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Death dances with wolves

A Letter from Norway, where wild canines are being killed despite their protected status

A letter from Norway, where wild canines are being killed despite their protected status
In 2020-2021, permisson was granted to shoot 57 out of a total of 103 to 106 wolves living in Norway. Illegal hunting is the major cause of wolf mortality in Scandinavia, contributing to nearly half half of all wolf deaths (Source: wwf.no)

Kindness is the prime virtue in Norway. We are kind to each other, and kind to each other’s children. Norwegian statistics show this, and they show that our children are happier than yours. Our adults too. We’re even kind to murderers here, because we know they’re less likely to kill us when they get out. As an organising principle for a society, kindness works.

In Norway, if you have a hunting licence, you can shoot any wild animal you want

But Norwegian kindness only extends so far. If you have a hunting licence, you can pretty much shoot any wild animal you want. I don’t mind much, as long as you eat your grouse, or your roe deer, or your moose. But I do mind when it comes to the wolf.

When Britain exterminated the wolf 250 years ago we didn’t understand the consequences. That it damaged everything from the deer populations to the health of the trees. Now Norway is doing the same with its own wolves, but it’s doing it now. Only three breeding pairs are to be left alive, along with a small number of cubs.

Thank God, then, that there is an environmental umbrella group dedicated to protecting these beautiful, complex animals. Jan Pahle Koritzinsky is a founding member of ARV (which in Norwegian stands for Active Predator Protection). A court stopped the wolf hunt this year, but on the evening of Friday 3 February, when Jan was in the sauna, his phone rang. A higher court had overturned the ban and the Norwegian wolf hunt was back on.

Jan calls the government’s predator management programme a “policy of extinction”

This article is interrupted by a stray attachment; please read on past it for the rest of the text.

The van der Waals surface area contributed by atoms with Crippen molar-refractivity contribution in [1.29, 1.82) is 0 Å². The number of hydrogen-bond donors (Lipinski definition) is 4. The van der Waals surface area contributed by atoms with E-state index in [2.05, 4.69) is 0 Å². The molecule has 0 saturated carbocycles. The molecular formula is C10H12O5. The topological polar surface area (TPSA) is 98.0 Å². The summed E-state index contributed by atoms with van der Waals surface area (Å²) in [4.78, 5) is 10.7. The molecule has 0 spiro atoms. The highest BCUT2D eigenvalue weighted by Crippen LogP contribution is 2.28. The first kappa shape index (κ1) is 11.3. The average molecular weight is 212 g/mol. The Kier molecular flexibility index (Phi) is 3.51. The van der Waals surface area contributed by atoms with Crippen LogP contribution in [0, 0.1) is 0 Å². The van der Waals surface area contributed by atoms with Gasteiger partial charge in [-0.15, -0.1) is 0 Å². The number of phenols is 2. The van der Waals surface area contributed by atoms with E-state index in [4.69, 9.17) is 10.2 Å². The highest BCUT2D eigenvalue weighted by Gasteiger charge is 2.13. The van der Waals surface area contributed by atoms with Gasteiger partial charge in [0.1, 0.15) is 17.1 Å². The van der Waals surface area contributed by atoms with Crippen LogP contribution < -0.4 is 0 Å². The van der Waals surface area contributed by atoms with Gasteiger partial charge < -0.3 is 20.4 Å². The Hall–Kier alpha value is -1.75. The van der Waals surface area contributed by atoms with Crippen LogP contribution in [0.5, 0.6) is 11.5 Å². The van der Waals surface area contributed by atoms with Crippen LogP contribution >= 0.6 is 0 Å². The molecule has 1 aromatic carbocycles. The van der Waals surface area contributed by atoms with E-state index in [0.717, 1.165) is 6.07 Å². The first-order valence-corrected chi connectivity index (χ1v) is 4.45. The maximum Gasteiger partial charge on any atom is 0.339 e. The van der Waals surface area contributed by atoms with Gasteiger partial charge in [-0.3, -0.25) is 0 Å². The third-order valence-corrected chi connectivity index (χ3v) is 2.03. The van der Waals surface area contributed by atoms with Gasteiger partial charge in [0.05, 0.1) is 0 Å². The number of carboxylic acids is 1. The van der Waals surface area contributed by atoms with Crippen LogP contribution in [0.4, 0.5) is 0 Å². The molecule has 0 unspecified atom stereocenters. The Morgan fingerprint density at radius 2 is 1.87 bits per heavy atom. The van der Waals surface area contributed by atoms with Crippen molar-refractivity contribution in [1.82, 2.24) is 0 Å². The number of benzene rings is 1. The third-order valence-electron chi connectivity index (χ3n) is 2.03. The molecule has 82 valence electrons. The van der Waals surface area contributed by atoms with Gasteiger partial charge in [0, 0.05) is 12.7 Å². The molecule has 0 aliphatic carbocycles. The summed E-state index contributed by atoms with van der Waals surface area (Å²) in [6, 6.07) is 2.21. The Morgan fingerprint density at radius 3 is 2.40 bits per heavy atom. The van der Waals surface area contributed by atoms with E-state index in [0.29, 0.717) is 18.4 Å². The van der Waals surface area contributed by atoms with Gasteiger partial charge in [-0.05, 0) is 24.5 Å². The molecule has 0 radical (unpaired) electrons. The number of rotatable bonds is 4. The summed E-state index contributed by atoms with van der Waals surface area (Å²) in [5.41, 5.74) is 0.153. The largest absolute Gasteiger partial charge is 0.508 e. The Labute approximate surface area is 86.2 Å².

Jan is a quietly heroic man, tall, lean, and powerful. He takes a lot of saunas. He’s appalled by the brutality of the hunt. Entire packs are to be destroyed, including their nine-month-old pups. The government calls this “predator management”. Jan calls it a policy of extinction. He got on the phone. In twenty minutes he assembled a team. All without leaving the sauna.

Jan Pahle Koritzinsky is a founding member of ARV (which stands for Active Predator Protection in Norwegian), an organisation dedicated to protecting wolves. PHOTO: JAN PAHLE KORITZINSKY, INSTAGRAM

Two days later I’m driving through endless snowy forest to meet Jan and his team. This is Ulvåa, a remote part of southern Norway near the border with Sweden. You never see the wolves here except when they’re dead or dying, held up a grinning middle-aged man in a badly posed photo, though you do see wolf tracks.

I suppose I could rehearse the hunters’ case for you (that the wolf is a danger to people and to livestock), but the case makes no sense and the salient facts are these: the Norwegian wolf population is depleted genetically and in severe danger of extinction. Packs are kept below sustainable sizes. Mothers mate with sons; daughters with fathers. The hunters act with impunity, unafraid of the law. And the international community doesn’t know.